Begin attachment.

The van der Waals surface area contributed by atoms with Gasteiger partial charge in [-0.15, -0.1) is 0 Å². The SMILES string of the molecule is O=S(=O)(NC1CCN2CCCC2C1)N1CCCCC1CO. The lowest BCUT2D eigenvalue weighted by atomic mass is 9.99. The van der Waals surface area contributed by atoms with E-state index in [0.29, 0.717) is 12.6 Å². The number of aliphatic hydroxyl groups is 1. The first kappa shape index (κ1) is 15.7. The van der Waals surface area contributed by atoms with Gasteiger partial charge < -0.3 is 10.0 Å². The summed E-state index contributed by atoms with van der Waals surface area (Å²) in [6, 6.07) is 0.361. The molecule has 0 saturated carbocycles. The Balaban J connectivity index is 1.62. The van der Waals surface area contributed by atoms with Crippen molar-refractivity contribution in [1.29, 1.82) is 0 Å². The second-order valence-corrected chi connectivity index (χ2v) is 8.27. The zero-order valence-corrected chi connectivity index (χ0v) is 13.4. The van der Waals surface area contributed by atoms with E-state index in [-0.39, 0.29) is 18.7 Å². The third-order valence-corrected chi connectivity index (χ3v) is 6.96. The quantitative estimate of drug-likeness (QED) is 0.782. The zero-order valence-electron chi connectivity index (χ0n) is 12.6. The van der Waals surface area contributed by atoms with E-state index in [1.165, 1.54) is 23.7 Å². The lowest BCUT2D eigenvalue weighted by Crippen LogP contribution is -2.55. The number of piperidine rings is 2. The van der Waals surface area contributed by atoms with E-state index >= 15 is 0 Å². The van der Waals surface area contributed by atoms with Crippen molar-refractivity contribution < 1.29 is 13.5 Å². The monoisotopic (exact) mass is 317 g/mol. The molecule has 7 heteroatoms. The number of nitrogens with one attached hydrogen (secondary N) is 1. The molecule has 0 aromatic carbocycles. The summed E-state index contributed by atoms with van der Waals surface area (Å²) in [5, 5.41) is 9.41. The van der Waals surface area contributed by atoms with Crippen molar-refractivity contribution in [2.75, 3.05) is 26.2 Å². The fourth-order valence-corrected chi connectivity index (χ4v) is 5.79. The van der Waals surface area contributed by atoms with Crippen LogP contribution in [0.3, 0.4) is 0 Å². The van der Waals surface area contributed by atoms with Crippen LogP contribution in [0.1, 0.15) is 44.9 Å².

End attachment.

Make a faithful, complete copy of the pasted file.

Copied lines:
The van der Waals surface area contributed by atoms with Gasteiger partial charge in [-0.15, -0.1) is 0 Å². The SMILES string of the molecule is O=S(=O)(NC1CCN2CCCC2C1)N1CCCCC1CO. The lowest BCUT2D eigenvalue weighted by atomic mass is 9.99. The van der Waals surface area contributed by atoms with E-state index in [0.29, 0.717) is 12.6 Å². The number of aliphatic hydroxyl groups is 1. The first kappa shape index (κ1) is 15.7. The van der Waals surface area contributed by atoms with Gasteiger partial charge < -0.3 is 10.0 Å². The summed E-state index contributed by atoms with van der Waals surface area (Å²) in [6, 6.07) is 0.361. The molecule has 0 saturated carbocycles. The Balaban J connectivity index is 1.62. The van der Waals surface area contributed by atoms with Crippen molar-refractivity contribution in [1.29, 1.82) is 0 Å². The second-order valence-corrected chi connectivity index (χ2v) is 8.27. The zero-order valence-corrected chi connectivity index (χ0v) is 13.4. The van der Waals surface area contributed by atoms with E-state index in [-0.39, 0.29) is 18.7 Å². The third-order valence-corrected chi connectivity index (χ3v) is 6.96. The quantitative estimate of drug-likeness (QED) is 0.782. The zero-order valence-electron chi connectivity index (χ0n) is 12.6. The van der Waals surface area contributed by atoms with E-state index in [1.165, 1.54) is 23.7 Å². The lowest BCUT2D eigenvalue weighted by Crippen LogP contribution is -2.55. The number of piperidine rings is 2. The van der Waals surface area contributed by atoms with E-state index >= 15 is 0 Å². The van der Waals surface area contributed by atoms with Crippen molar-refractivity contribution < 1.29 is 13.5 Å². The monoisotopic (exact) mass is 317 g/mol. The molecule has 7 heteroatoms. The number of nitrogens with one attached hydrogen (secondary N) is 1. The molecule has 0 aromatic carbocycles. The summed E-state index contributed by atoms with van der Waals surface area (Å²) in [5, 5.41) is 9.41. The van der Waals surface area contributed by atoms with Crippen molar-refractivity contribution in [2.75, 3.05) is 26.2 Å². The fourth-order valence-corrected chi connectivity index (χ4v) is 5.79. The van der Waals surface area contributed by atoms with Crippen LogP contribution in [0.3, 0.4) is 0 Å². The van der Waals surface area contributed by atoms with Crippen LogP contribution in [0.1, 0.15) is 44.9 Å².